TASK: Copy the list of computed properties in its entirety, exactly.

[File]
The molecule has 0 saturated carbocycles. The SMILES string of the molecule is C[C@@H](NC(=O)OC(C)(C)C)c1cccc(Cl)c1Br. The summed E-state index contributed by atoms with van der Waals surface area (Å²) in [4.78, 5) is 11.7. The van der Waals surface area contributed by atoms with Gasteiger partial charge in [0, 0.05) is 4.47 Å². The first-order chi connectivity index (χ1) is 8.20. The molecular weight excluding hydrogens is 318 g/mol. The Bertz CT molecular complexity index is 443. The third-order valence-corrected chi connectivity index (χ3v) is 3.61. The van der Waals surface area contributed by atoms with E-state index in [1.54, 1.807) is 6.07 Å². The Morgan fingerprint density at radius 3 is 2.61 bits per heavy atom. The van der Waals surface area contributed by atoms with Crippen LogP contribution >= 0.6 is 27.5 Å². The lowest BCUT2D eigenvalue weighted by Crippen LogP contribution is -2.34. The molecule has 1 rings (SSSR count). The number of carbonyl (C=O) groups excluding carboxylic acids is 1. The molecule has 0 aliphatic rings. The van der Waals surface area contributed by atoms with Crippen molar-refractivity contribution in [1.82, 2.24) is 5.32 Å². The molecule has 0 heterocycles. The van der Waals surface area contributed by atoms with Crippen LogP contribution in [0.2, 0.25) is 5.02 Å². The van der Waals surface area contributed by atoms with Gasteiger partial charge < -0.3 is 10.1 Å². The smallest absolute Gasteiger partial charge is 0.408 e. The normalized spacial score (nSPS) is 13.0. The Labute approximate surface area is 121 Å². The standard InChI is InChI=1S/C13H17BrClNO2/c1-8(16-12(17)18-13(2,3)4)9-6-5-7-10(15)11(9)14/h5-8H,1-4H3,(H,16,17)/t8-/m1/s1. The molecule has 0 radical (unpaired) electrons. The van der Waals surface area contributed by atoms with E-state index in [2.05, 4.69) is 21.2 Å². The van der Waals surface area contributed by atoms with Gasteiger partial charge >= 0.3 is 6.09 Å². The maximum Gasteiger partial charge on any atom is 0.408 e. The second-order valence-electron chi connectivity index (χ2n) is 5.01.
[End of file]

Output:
The molecule has 0 saturated carbocycles. The SMILES string of the molecule is C[C@@H](NC(=O)OC(C)(C)C)c1cccc(Cl)c1Br. The summed E-state index contributed by atoms with van der Waals surface area (Å²) in [4.78, 5) is 11.7. The van der Waals surface area contributed by atoms with Gasteiger partial charge in [0, 0.05) is 4.47 Å². The first-order chi connectivity index (χ1) is 8.20. The molecular weight excluding hydrogens is 318 g/mol. The Bertz CT molecular complexity index is 443. The third-order valence-corrected chi connectivity index (χ3v) is 3.61. The van der Waals surface area contributed by atoms with E-state index in [1.54, 1.807) is 6.07 Å². The Morgan fingerprint density at radius 3 is 2.61 bits per heavy atom. The van der Waals surface area contributed by atoms with Crippen LogP contribution >= 0.6 is 27.5 Å². The lowest BCUT2D eigenvalue weighted by Crippen LogP contribution is -2.34. The molecule has 1 rings (SSSR count). The number of carbonyl (C=O) groups excluding carboxylic acids is 1. The molecule has 0 aliphatic rings. The van der Waals surface area contributed by atoms with Crippen molar-refractivity contribution in [1.82, 2.24) is 5.32 Å². The molecule has 0 heterocycles. The van der Waals surface area contributed by atoms with Crippen LogP contribution in [0.2, 0.25) is 5.02 Å². The van der Waals surface area contributed by atoms with Gasteiger partial charge < -0.3 is 10.1 Å². The smallest absolute Gasteiger partial charge is 0.408 e. The normalized spacial score (nSPS) is 13.0. The Labute approximate surface area is 121 Å². The standard InChI is InChI=1S/C13H17BrClNO2/c1-8(16-12(17)18-13(2,3)4)9-6-5-7-10(15)11(9)14/h5-8H,1-4H3,(H,16,17)/t8-/m1/s1. The molecule has 0 radical (unpaired) electrons. The van der Waals surface area contributed by atoms with E-state index in [2.05, 4.69) is 21.2 Å². The van der Waals surface area contributed by atoms with Gasteiger partial charge >= 0.3 is 6.09 Å². The maximum Gasteiger partial charge on any atom is 0.408 e. The second-order valence-electron chi connectivity index (χ2n) is 5.01.